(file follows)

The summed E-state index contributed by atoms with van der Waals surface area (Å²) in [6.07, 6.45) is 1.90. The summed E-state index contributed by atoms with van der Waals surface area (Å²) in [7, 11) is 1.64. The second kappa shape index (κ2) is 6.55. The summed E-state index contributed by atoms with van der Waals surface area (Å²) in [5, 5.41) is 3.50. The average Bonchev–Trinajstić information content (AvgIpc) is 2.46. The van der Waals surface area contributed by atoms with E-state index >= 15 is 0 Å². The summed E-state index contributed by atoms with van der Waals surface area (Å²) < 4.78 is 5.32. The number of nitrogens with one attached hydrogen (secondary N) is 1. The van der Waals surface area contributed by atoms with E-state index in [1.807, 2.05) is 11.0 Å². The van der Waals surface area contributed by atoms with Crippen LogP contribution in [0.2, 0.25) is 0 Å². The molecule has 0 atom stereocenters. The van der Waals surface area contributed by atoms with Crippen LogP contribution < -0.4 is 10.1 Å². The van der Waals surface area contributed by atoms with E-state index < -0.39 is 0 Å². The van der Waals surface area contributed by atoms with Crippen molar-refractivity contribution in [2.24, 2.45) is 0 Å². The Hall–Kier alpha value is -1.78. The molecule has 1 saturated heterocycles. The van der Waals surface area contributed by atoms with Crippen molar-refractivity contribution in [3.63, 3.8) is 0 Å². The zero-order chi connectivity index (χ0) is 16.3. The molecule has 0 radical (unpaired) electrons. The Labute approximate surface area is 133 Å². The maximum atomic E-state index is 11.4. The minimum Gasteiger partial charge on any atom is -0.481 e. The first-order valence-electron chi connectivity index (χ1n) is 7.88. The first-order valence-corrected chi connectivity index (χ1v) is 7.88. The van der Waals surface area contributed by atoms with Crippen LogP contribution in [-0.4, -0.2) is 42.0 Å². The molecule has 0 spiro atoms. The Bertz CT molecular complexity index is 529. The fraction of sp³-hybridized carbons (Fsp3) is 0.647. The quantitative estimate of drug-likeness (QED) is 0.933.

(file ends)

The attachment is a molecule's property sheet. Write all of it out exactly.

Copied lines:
The summed E-state index contributed by atoms with van der Waals surface area (Å²) in [6.07, 6.45) is 1.90. The summed E-state index contributed by atoms with van der Waals surface area (Å²) in [7, 11) is 1.64. The second kappa shape index (κ2) is 6.55. The summed E-state index contributed by atoms with van der Waals surface area (Å²) in [5, 5.41) is 3.50. The average Bonchev–Trinajstić information content (AvgIpc) is 2.46. The van der Waals surface area contributed by atoms with E-state index >= 15 is 0 Å². The summed E-state index contributed by atoms with van der Waals surface area (Å²) < 4.78 is 5.32. The number of nitrogens with one attached hydrogen (secondary N) is 1. The van der Waals surface area contributed by atoms with E-state index in [1.807, 2.05) is 11.0 Å². The van der Waals surface area contributed by atoms with Crippen LogP contribution in [0.2, 0.25) is 0 Å². The molecule has 0 atom stereocenters. The van der Waals surface area contributed by atoms with Crippen LogP contribution < -0.4 is 10.1 Å². The van der Waals surface area contributed by atoms with E-state index < -0.39 is 0 Å². The van der Waals surface area contributed by atoms with Crippen molar-refractivity contribution in [2.24, 2.45) is 0 Å². The Hall–Kier alpha value is -1.78. The molecule has 1 saturated heterocycles. The van der Waals surface area contributed by atoms with Crippen molar-refractivity contribution in [3.63, 3.8) is 0 Å². The zero-order chi connectivity index (χ0) is 16.3. The molecule has 0 radical (unpaired) electrons. The Labute approximate surface area is 133 Å². The maximum atomic E-state index is 11.4. The minimum Gasteiger partial charge on any atom is -0.481 e. The first-order valence-electron chi connectivity index (χ1n) is 7.88. The first-order valence-corrected chi connectivity index (χ1v) is 7.88. The van der Waals surface area contributed by atoms with Crippen LogP contribution in [-0.4, -0.2) is 42.0 Å². The molecule has 0 spiro atoms. The Bertz CT molecular complexity index is 529. The fraction of sp³-hybridized carbons (Fsp3) is 0.647. The quantitative estimate of drug-likeness (QED) is 0.933.